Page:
The Biggest Winner of Auction Week and 12 Other Takeaways From New York’s $2 Billion Sales

From the biggest winner to the most surprising pass, here are our parting observations from last week's auction marathon.

KAWS, UNTITLED (FATAL GROUP) (2004). Courtesy of Phillips.

A knee-buckling $2.04 billion in art traded hands during a 13-auction flurry at Christie’s, Sotheby’s, and Phillips last week. The individual sales in that tally spanned the usual Impressionist, Modern, postwar, and contemporary categories, as well as special sessions dedicated to the collections of Barney A. Ebsworth (at Christie’s) and Nelson and Happy Rockefeller (at Sotheby’s). And yet the grand total still fell beneath last November’s $2.3 billion giga-week, though the history-making $450.3 million boost provided by the record sale of Leonardo’s Salvator Mundi played a huge role in that bonanza.

With hundreds of lots and untold thousands of bids competing for attention, it can be overwhelming for any market professional or curious observer to leave last week with a firm grasp of what exactly happened, let alone what it all means going forward. Fortunately, artnet News’s trusty auction team sorted through the madness to offer you 13 takeaways from their joint coverage of the Big Three’s evening sales.

Biggest Winner: Christie’s

Bidding for David Hockney, Portrait of an Artist (Pool with Two Figures) (1972). Courtesy of Christie’s Images Ltd.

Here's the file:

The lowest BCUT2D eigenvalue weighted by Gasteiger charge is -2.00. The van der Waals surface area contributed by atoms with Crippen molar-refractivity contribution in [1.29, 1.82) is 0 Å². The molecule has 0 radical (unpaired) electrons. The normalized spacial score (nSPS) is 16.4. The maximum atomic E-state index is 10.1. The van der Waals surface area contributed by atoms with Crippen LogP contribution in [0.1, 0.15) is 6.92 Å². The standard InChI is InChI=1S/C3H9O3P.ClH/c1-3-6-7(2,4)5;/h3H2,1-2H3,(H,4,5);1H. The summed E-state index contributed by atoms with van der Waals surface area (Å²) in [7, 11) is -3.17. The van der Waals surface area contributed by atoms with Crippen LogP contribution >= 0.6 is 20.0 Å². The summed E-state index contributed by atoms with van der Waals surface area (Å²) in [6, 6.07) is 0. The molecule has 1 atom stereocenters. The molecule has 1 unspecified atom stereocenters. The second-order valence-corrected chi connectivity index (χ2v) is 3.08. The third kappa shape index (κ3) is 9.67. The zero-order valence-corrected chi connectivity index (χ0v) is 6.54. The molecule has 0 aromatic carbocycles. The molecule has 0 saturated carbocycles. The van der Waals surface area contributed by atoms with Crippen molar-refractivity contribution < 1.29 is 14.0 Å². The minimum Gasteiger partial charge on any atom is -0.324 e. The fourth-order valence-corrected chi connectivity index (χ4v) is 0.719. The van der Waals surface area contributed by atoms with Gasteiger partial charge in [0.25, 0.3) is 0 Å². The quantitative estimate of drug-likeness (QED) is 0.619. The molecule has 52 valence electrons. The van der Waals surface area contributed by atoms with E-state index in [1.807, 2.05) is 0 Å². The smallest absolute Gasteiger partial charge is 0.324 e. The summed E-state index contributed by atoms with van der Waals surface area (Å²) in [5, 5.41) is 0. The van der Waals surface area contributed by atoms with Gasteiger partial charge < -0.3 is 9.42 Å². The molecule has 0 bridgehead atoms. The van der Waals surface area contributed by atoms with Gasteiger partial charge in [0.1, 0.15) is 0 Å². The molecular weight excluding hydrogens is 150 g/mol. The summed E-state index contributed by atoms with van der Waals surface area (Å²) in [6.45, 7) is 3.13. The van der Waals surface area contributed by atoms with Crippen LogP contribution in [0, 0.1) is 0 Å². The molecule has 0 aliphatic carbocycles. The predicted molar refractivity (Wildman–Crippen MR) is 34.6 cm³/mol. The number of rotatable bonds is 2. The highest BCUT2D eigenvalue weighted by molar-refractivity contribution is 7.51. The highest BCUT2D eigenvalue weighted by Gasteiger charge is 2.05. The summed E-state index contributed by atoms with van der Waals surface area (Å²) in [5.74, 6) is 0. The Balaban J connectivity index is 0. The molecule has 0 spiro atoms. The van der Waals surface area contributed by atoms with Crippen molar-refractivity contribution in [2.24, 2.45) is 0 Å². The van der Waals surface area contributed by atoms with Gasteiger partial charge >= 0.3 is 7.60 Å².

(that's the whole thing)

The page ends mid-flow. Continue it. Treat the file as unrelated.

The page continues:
Who sold the most by sheer volume last week? That mantle goes to Christie’s—again. The privately owned auction house notched $1.09 billion in sales (or $1.1 billion if you include several supplementary, dedicated sales held last week of work by Giacometti and Picasso), Although that total is down from the $1.42 billion worth of art it sold in the equivalent slate of sales last fall (which, must we remind you, included that hefty $450 million painting you’ve heard so much about), it still led Christie’s to outpace rival Sotheby’s. The publicly traded house earned $835 million last week, up considerably from its equivalent total of $724 million last year. Meanwhile, Phillips, which held two sales, came in a distant third with $114.1 million, down from $134.6 million last year. (One caveat: These totals represent the sheer dollar value generated, but do not account for any losses incurred from deals with third parties or other financial machinations. So the final balance sheets from the week may look a bit different from what you see here.)